The 44 words used in this study were selected after a pilot WS test in a comparable group of patients (n = 30). The pilot established the probability of correct word stem completion without previous presentation of the corresponding word (i.e. , base rate). Base rates of selected words ranged from 0.17 to 0.33 (mean, 0.25), and words were assigned to four lists so that comparable base rates occurred. Each patient was presented with two lists during anesthesia (22 targets ) and tested on all 44 words, including the two lists that had not been presented during anesthesia (22 distractors ). Lists were counterbalanced so that all words appeared equally often as a target and as a distractor. Words were digitally recorded in a female voice (first author), saved as 16-bit sound samples and played to patients via closed headphones connected to a Macintosh PowerBook 3400 (Apple Computers, Cupertino, CA). A computer program generated a different random word order for each patient and repeated each target 10 times consecutively with a 1-s delay in between repetitions. The ten repetitions of each target took approximately 35 s. Using automatic data logging, the average BIS during the 35-s word presentation was recorded. Observers were blinded to the contents of word presentation.
Between word presentations, i.e. , after 10 repetitions of the same word, response to verbal command (“awareness”) was assessed. The computer program for word presentation was halted, headphones were partially lifted, and the observer, who continuously held hands with the patient, spoke close to the patient's ear. Each command was preceded by the patient's name and followed by stroking the palm of the nonparalyzed hand. Patients were first asked to squeeze the observer's hand once. If no squeeze occurred within approximately 10 s, responsiveness was scored absent (nonresponse ), and word presentation continued. Patients who did squeeze once were then asked to squeeze twice. Failure to squeeze twice was considered an inadequate (equivocal ) response, and word presentation continued. Squeezing twice on command was considered an adequate (unequivocal ) response indicating awareness, and we then asked patients to squeeze twice if they felt all right or to stretch their fingers if not. In the latter case, propofol infusion was increased with 0.2 or 0.5 μg/ml TCI, depending on the going target concentration (below or above 3 μg/ml, respectively). If necessary, additional alfentanil (1 mg) was given. Before patients entered the operating room and surgery commenced, the anesthetic was increased until BIS, 45, and the cuff, headphones, and electrodes were removed.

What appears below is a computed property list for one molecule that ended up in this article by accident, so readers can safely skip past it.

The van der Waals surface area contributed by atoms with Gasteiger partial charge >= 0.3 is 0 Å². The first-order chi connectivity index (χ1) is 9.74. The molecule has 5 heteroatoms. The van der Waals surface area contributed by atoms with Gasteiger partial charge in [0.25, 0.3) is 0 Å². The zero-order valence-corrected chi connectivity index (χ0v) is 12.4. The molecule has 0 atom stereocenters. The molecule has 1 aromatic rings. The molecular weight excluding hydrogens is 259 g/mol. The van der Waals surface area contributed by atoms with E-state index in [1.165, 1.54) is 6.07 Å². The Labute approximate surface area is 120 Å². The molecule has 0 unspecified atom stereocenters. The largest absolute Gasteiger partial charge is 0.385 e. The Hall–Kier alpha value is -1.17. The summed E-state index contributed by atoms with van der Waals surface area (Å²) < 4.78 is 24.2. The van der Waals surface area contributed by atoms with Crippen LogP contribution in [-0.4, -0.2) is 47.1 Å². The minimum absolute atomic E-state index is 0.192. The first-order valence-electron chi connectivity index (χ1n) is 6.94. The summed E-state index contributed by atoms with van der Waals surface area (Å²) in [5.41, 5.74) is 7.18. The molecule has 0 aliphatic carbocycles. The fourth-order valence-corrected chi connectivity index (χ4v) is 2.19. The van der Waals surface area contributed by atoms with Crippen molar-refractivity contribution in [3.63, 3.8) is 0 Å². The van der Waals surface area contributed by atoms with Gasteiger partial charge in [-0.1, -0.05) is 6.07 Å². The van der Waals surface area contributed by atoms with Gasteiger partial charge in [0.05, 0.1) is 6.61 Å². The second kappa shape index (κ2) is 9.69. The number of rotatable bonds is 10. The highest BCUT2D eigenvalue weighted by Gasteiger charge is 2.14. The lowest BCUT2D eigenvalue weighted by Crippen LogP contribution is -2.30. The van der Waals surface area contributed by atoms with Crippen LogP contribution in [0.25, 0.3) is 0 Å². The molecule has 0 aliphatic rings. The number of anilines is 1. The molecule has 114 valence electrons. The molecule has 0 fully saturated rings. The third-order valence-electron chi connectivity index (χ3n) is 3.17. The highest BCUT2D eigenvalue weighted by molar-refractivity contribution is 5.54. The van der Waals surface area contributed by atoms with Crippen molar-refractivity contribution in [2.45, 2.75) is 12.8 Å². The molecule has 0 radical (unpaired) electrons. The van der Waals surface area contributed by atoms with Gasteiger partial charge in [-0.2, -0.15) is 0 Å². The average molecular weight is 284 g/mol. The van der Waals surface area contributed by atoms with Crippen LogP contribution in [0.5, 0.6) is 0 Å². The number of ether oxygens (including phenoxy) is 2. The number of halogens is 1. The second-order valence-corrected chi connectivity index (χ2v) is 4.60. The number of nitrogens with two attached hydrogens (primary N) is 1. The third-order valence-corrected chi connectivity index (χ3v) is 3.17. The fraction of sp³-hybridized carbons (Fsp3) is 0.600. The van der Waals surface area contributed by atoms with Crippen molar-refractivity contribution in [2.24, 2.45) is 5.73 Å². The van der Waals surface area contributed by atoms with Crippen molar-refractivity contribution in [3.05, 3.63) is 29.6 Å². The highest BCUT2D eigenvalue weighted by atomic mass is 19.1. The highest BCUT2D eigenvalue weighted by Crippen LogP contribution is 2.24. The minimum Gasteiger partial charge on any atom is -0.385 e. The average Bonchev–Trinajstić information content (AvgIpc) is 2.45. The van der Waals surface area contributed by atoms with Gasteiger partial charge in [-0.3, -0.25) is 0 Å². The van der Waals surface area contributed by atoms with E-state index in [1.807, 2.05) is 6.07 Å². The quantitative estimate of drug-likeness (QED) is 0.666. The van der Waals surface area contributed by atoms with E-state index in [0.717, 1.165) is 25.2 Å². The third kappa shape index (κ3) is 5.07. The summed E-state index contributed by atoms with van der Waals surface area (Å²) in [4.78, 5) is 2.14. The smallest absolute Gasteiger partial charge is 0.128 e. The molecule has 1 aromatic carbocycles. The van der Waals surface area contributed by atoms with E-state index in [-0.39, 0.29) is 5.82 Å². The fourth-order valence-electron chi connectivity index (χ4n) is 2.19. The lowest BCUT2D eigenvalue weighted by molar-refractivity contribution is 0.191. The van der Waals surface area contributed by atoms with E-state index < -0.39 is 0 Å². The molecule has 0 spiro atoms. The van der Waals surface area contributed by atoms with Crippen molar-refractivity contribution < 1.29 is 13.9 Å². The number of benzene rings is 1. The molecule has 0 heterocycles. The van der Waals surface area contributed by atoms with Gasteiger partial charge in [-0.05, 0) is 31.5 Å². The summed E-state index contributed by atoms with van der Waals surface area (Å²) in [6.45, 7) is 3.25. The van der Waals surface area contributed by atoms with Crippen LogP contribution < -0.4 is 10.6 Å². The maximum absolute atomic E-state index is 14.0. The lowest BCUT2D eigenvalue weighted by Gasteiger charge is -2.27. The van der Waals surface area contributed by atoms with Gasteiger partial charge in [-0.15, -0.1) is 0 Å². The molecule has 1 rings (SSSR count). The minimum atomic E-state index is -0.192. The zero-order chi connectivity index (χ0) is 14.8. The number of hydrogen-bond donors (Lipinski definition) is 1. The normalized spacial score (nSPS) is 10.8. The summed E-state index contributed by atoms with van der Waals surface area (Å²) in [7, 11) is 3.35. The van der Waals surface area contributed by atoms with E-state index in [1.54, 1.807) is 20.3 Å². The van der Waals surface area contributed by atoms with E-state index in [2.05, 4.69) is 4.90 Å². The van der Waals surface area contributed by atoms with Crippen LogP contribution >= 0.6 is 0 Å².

Within hours after surgery, patients were tested on the ward just before hospital discharge. We assessed conscious recall with a short structured interview consisting of the following four questions: What is the last thing you remember before falling asleep? What is the first thing you remember after waking up? Do you remember anything in between? Did you dream? 18
The WS test was then administered in combination with the PDP. PDP requires participants to complete a memory test during two different experimental conditions. In both conditions, subjects are presented with cues (e.g. , word stem) serving recall of information (e.g. , words) presented earlier (e.g. , during anesthesia). In the inclusion condition, participants are instructed to complete stems with a word presented earlier or with the first word coming to mind in case recall fails. Because explicit and implicit memory function lead to the same response (i.e. , completion with the presented word), the inclusion condition is a measure of general memory performance. To separate explicit and implicit memory effects, the exclusion condition is required in which the instruction is given not to use presented words for stem completion but to use another word instead. Contrary to the inclusion condition, an explicit memory effect in the exclusion condition results in less frequent responding with presented words. Comparison of test scores in the two conditions indicates whether memory test performance should be attributed to implicit or explicit memory function, and relative contributions of both may be estimated. 4–6